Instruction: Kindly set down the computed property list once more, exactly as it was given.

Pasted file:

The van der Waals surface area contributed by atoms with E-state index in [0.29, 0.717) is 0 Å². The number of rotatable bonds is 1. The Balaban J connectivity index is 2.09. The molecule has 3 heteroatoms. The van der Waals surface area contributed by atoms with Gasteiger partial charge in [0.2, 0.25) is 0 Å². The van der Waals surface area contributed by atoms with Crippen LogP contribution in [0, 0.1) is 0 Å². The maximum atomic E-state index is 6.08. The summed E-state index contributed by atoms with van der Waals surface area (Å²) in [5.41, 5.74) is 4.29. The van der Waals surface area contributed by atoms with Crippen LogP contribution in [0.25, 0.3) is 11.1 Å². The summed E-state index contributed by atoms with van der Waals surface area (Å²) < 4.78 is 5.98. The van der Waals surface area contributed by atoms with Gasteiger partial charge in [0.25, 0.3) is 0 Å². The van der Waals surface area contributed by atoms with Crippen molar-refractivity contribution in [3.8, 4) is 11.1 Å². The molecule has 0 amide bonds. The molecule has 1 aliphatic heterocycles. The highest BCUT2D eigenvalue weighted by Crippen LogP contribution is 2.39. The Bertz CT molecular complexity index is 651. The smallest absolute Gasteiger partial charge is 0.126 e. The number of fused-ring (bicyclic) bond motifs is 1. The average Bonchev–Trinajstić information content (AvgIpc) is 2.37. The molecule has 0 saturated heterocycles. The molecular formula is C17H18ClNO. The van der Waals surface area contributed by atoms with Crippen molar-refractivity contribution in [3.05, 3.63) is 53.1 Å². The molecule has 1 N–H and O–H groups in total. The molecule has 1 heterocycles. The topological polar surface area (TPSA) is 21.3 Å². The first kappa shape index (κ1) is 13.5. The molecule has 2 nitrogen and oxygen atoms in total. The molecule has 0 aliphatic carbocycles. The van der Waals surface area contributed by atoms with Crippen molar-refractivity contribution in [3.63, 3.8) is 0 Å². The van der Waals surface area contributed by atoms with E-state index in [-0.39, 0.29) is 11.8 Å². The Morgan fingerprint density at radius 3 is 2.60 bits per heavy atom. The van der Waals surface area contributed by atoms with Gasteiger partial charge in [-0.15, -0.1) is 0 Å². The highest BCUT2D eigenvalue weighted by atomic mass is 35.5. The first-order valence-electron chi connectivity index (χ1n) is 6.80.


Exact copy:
The van der Waals surface area contributed by atoms with E-state index in [0.29, 0.717) is 0 Å². The number of rotatable bonds is 1. The Balaban J connectivity index is 2.09. The molecule has 3 heteroatoms. The van der Waals surface area contributed by atoms with Gasteiger partial charge in [0.2, 0.25) is 0 Å². The van der Waals surface area contributed by atoms with Crippen LogP contribution in [0, 0.1) is 0 Å². The maximum atomic E-state index is 6.08. The summed E-state index contributed by atoms with van der Waals surface area (Å²) in [5.41, 5.74) is 4.29. The van der Waals surface area contributed by atoms with Crippen LogP contribution in [0.25, 0.3) is 11.1 Å². The summed E-state index contributed by atoms with van der Waals surface area (Å²) < 4.78 is 5.98. The van der Waals surface area contributed by atoms with Gasteiger partial charge in [0.25, 0.3) is 0 Å². The van der Waals surface area contributed by atoms with Crippen molar-refractivity contribution in [3.8, 4) is 11.1 Å². The molecule has 0 amide bonds. The molecule has 1 aliphatic heterocycles. The highest BCUT2D eigenvalue weighted by Crippen LogP contribution is 2.39. The Bertz CT molecular complexity index is 651. The smallest absolute Gasteiger partial charge is 0.126 e. The number of fused-ring (bicyclic) bond motifs is 1. The average Bonchev–Trinajstić information content (AvgIpc) is 2.37. The molecule has 0 saturated heterocycles. The molecular formula is C17H18ClNO. The van der Waals surface area contributed by atoms with Crippen molar-refractivity contribution in [3.05, 3.63) is 53.1 Å². The molecule has 1 N–H and O–H groups in total. The molecule has 1 heterocycles. The topological polar surface area (TPSA) is 21.3 Å². The first kappa shape index (κ1) is 13.5. The molecule has 2 nitrogen and oxygen atoms in total. The molecule has 0 aliphatic carbocycles. The van der Waals surface area contributed by atoms with Crippen molar-refractivity contribution in [3.63, 3.8) is 0 Å². The van der Waals surface area contributed by atoms with E-state index in [-0.39, 0.29) is 11.8 Å². The Morgan fingerprint density at radius 3 is 2.60 bits per heavy atom. The van der Waals surface area contributed by atoms with Gasteiger partial charge in [-0.15, -0.1) is 0 Å². The highest BCUT2D eigenvalue weighted by atomic mass is 35.5. The first-order valence-electron chi connectivity index (χ1n) is 6.80.